Archive for the ‘Gnome’ Tag

gnome-shell: first impressions

I’ve been trying out gnome-shell for the last week. My impression so far:

* As to be expected it feels very rough
* It needs more keyboard bindings (e.g. in the Activities tab)
* Why is the clock the only interface element in the middle of the top-bar? Put that space to use, for Darwin’s sake! What about putting the applications menu bar up there? 😀
* Unusable without proprietary drivers, at least on NVidia hardware. Didn’t try it on AMD or Intel hardware

Now, that all sounds terrible negative. But in the end I’m quite optimistic. By being willing to break with the traditional desktop paradigm, the gnome-shell people are able to experiment with a plethora of new ideas. Finally workspaces are being put to use as a central metaphor not only as an afterthought. I also think that by using workspaces, MDI applications finally could get useful. I’m also looking forward to the integration of application notification and communication (through telepathy). The design document was very promising, I wonder how it all works out.

Application development with Vala – First Steps: Getting the Vala feeling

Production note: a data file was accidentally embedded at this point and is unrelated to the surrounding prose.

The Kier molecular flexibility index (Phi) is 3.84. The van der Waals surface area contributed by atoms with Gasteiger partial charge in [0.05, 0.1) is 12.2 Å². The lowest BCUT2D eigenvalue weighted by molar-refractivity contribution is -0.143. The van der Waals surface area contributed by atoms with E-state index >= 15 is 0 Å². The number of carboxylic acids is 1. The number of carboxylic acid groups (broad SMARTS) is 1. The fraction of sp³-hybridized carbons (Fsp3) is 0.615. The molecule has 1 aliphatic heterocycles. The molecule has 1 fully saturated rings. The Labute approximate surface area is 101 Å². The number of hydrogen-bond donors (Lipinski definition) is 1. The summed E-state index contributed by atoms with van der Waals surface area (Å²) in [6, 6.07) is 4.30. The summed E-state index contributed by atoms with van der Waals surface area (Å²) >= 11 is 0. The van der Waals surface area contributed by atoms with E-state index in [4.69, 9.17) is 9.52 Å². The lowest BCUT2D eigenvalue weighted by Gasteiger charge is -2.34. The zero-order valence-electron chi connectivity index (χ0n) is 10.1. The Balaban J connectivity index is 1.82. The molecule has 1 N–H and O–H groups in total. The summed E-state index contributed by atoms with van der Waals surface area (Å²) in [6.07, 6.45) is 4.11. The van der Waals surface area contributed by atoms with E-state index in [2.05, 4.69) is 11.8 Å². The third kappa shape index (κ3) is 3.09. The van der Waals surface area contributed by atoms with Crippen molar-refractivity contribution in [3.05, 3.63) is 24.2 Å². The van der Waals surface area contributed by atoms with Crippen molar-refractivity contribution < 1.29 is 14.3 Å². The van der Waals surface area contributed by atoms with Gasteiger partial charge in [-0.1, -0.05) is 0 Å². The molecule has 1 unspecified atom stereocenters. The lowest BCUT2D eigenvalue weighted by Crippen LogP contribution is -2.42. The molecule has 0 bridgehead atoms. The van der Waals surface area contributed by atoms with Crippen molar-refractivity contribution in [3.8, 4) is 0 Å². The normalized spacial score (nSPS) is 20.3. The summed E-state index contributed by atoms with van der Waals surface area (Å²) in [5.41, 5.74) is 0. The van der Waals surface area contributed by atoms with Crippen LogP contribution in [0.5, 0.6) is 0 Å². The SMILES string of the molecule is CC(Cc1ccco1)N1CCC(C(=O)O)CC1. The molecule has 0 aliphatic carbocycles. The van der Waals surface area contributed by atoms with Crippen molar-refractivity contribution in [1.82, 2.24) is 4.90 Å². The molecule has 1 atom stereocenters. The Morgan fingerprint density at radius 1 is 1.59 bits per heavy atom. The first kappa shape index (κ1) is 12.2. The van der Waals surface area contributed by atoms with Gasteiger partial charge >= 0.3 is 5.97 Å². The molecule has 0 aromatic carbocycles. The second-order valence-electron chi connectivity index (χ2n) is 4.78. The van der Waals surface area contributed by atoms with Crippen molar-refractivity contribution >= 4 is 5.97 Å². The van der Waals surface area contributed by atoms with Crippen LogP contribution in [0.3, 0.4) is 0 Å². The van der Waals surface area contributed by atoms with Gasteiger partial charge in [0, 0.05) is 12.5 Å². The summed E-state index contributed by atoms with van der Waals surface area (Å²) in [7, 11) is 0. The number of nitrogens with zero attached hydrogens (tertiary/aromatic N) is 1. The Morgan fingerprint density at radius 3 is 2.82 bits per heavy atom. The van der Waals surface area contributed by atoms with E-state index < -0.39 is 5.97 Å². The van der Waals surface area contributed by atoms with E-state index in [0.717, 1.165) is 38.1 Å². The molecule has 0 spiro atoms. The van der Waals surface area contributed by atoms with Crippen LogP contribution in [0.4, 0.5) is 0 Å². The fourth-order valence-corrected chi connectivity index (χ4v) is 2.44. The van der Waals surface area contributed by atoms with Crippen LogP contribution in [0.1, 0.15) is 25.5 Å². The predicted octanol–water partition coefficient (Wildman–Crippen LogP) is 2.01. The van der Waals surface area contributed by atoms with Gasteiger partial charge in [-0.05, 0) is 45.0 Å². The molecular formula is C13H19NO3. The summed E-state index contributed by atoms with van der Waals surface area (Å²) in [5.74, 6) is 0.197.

Thanks to undeconstructed from #vala at irc.gimp.net

In the last few weeks I’ve been playing around with Vala, and enjoying it. “What the heck is Vala”, you might ask, and of course you will get an explanation. Not only because Vala, though still in its infancy, hasn’t gotten the attention it deserves.

Vala is, in some sense, a new programming language. It’s syntax and structure leans heavily towards C#. As Jürg Billeter, the mastermind behind Vala, likes to put it; Vala is an amalgam of different C inspired languages, mostly C++ and C#. An though there is no mercury in this mixture, you’ll find many a gold nugget in Vala.

“Why another programming language? Aren’t there enough out there yet?” might be your next question. And of course this also deserves an explanation. Yes, there is an awful lot of programming languages out there. But what makes Vala special is it’s unique combination of high-level programming and low-level interface. You see; even though Vala supports modern programming language features like objects, foreach-loops, generics, annotations, memory management and exception handling, Vala is very slim. It doesn’t require a virtual machine. Indeed; Vala compiles are binary compatible to C. You can use C libraries from within Vala, you can even use Vala libraries from C. That’s because Vala, at it’s core, still builds upon the foundations of C. But more on that later. First, let’s take a look at a piece of Vala code.